Political Ideology Simplified

Understanding the Basics of Political Ideology

Most political positions can be described using a limited set of political terms related to classical and social liberalism and conservatism.

These terms include: classical or social liberal and conservative, left-wing and right-wing, authoritarian and non-authoritarian, and populist and elitist.

Beyond this, terms that describe economic positions, like socialist and capitalist or free-trade and protectionist, terms that describe stances on the peoples’ relation to government, like “small d and r” democrat and republican, terms that describe social positions, like humanist and individualist, are useful descriptors in terms of political ideology as well.

In other words, we can use a few key terms that describe general ideology, paired with a few key terms that describe ideology pertaining to major aspects of politics like issues of state, social issues, and economic issues, to describe basic ideology. Then we can pair that all with single-voter issue stances, and thus paint a complex and accurate picture of a position.

While there are many different ideological positions that relate back to the aforementioned terms which help describe a give political ideology (for example internationalist vs. nationalist, globalist vs. nativist, individualist vs. collectivist, etc), the general idea of this page will be to focus on the most general and broad of categories (like left and right, and liberal and conservative).

Bottomline: To describe a given political ideology, we must consider general political positions and specific stances on key social issues, economic issues, and issues of state. We can then from there denote single-voter issue stances. Then pair this all to paint a complete and accurate per-issue picture (which can then, as a whole, be described by terms like left-wing and right-wing or liberal and conservative). We cover all of that below in as simple terms as possible.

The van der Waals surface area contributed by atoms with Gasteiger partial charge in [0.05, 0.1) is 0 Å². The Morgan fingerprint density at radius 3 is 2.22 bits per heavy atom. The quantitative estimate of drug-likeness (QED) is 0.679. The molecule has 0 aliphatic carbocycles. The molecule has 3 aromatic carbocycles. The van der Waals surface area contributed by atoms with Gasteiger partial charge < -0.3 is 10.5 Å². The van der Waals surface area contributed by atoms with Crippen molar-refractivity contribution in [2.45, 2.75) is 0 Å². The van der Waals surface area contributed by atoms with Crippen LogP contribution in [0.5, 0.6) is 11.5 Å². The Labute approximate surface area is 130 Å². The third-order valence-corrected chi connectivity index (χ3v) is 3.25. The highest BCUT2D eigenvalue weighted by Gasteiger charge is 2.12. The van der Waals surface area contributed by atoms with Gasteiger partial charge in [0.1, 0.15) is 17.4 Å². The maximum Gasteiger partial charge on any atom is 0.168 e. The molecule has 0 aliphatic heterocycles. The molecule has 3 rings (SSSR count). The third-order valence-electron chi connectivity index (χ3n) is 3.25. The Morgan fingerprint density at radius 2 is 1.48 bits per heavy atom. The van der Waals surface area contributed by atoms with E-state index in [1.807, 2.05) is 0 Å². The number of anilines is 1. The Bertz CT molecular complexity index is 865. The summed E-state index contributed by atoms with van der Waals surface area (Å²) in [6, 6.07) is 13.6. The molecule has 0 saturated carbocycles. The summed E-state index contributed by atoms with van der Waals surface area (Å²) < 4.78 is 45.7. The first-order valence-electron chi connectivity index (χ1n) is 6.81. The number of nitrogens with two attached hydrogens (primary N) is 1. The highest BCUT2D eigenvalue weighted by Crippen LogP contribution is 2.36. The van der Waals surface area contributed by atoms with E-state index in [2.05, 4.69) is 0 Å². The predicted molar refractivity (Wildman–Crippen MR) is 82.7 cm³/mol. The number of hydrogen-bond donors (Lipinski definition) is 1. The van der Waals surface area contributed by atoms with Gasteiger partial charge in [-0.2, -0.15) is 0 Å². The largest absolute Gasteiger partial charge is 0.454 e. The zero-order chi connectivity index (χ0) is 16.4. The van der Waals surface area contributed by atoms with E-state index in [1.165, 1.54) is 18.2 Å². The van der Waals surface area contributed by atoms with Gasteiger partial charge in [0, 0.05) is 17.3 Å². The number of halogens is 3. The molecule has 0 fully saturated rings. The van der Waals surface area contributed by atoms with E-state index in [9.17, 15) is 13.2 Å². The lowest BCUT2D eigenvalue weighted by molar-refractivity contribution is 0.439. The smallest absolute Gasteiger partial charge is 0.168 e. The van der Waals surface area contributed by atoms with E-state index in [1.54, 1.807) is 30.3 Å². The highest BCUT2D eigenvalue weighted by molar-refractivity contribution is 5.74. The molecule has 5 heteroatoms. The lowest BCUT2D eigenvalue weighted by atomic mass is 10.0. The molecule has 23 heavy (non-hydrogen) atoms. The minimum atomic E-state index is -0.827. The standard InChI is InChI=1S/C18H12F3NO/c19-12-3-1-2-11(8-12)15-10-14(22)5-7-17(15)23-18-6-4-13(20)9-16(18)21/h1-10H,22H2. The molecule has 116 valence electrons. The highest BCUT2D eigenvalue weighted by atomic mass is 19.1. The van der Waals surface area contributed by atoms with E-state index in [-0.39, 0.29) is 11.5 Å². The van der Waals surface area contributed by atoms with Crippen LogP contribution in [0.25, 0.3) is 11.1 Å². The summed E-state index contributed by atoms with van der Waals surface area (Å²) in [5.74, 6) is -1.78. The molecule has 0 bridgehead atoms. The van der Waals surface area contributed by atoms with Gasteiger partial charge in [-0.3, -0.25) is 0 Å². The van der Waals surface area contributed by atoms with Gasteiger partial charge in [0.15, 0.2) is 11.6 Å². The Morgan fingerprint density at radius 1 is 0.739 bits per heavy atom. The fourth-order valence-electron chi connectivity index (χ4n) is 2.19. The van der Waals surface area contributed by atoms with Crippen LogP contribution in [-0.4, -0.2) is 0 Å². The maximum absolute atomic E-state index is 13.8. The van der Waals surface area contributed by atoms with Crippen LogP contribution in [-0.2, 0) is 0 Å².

Key Aspects of Political Ideology

Here are some key points that will help you better understand political ideology:

  • People tend to have for or against stances on single issues. For example, a person is generally for an income tax, or against one.
  • A person thus will tend to have a range of different stances on a range of single issues.
  • A person’s stances will be affected by their political affiliation and identity. In other words, their party and others who share their politics will help shape their view.
  • A person’s total view is their political ideology.
  • How we describe a person’s political ideology depends on what stances they take.
  • If a person favors the people, they can be described as populist, if they favor the elite, they can be described as elitist.
  • If a person favors liberty, they can be described as liberal, if a person favors authority and order in the state, they can be described as conservative. Or more specifically, classically liberal or classically conservative respectively. These forms are called “classical” because they were the first notable versions that describe the classical political views from the mid-1600s to mid-1800s.
  • If a person favors social equality and justice, they can be described as liberal, if a person favors traditional values and opposes equality-minded social reforms (and typically the associated regulation and spending), they can be described as conservative. Or more specifically, socially liberal or socially conservative respectively.